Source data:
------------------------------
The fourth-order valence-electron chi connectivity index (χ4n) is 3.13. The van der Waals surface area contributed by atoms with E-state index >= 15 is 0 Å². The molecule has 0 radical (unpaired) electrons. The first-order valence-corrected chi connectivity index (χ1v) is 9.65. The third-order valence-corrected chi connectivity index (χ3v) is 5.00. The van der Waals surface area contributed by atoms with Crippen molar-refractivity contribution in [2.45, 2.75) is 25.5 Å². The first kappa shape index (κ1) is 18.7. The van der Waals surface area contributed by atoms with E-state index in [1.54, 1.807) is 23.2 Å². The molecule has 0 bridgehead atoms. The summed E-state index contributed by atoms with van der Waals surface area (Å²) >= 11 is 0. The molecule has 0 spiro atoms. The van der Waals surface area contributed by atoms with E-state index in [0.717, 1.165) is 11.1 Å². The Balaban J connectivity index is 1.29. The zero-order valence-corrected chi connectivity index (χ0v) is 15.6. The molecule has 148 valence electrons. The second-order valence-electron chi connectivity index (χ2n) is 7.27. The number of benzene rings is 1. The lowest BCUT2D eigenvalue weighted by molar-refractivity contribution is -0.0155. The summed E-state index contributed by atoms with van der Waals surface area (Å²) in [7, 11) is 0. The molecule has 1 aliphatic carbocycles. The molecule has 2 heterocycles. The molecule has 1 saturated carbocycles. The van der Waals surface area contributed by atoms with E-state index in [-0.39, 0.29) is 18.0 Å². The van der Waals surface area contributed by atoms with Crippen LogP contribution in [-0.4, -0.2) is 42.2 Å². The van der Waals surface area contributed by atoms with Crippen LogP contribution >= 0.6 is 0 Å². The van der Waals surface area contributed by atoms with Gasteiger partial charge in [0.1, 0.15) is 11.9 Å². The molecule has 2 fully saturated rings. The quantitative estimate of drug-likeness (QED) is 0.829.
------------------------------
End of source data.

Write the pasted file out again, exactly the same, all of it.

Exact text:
The fourth-order valence-electron chi connectivity index (χ4n) is 3.13. The van der Waals surface area contributed by atoms with E-state index >= 15 is 0 Å². The molecule has 0 radical (unpaired) electrons. The first-order valence-corrected chi connectivity index (χ1v) is 9.65. The third-order valence-corrected chi connectivity index (χ3v) is 5.00. The van der Waals surface area contributed by atoms with Crippen molar-refractivity contribution in [2.45, 2.75) is 25.5 Å². The first kappa shape index (κ1) is 18.7. The van der Waals surface area contributed by atoms with E-state index in [1.54, 1.807) is 23.2 Å². The molecule has 0 bridgehead atoms. The summed E-state index contributed by atoms with van der Waals surface area (Å²) >= 11 is 0. The molecule has 0 spiro atoms. The van der Waals surface area contributed by atoms with E-state index in [0.717, 1.165) is 11.1 Å². The Balaban J connectivity index is 1.29. The zero-order valence-corrected chi connectivity index (χ0v) is 15.6. The molecule has 148 valence electrons. The second-order valence-electron chi connectivity index (χ2n) is 7.27. The number of benzene rings is 1. The lowest BCUT2D eigenvalue weighted by molar-refractivity contribution is -0.0155. The summed E-state index contributed by atoms with van der Waals surface area (Å²) in [7, 11) is 0. The molecule has 1 aliphatic carbocycles. The molecule has 2 heterocycles. The molecule has 1 saturated carbocycles. The van der Waals surface area contributed by atoms with E-state index in [-0.39, 0.29) is 18.0 Å². The van der Waals surface area contributed by atoms with Crippen LogP contribution in [-0.4, -0.2) is 42.2 Å². The van der Waals surface area contributed by atoms with Crippen LogP contribution >= 0.6 is 0 Å². The van der Waals surface area contributed by atoms with Gasteiger partial charge in [0.1, 0.15) is 11.9 Å². The molecule has 2 fully saturated rings. The quantitative estimate of drug-likeness (QED) is 0.829.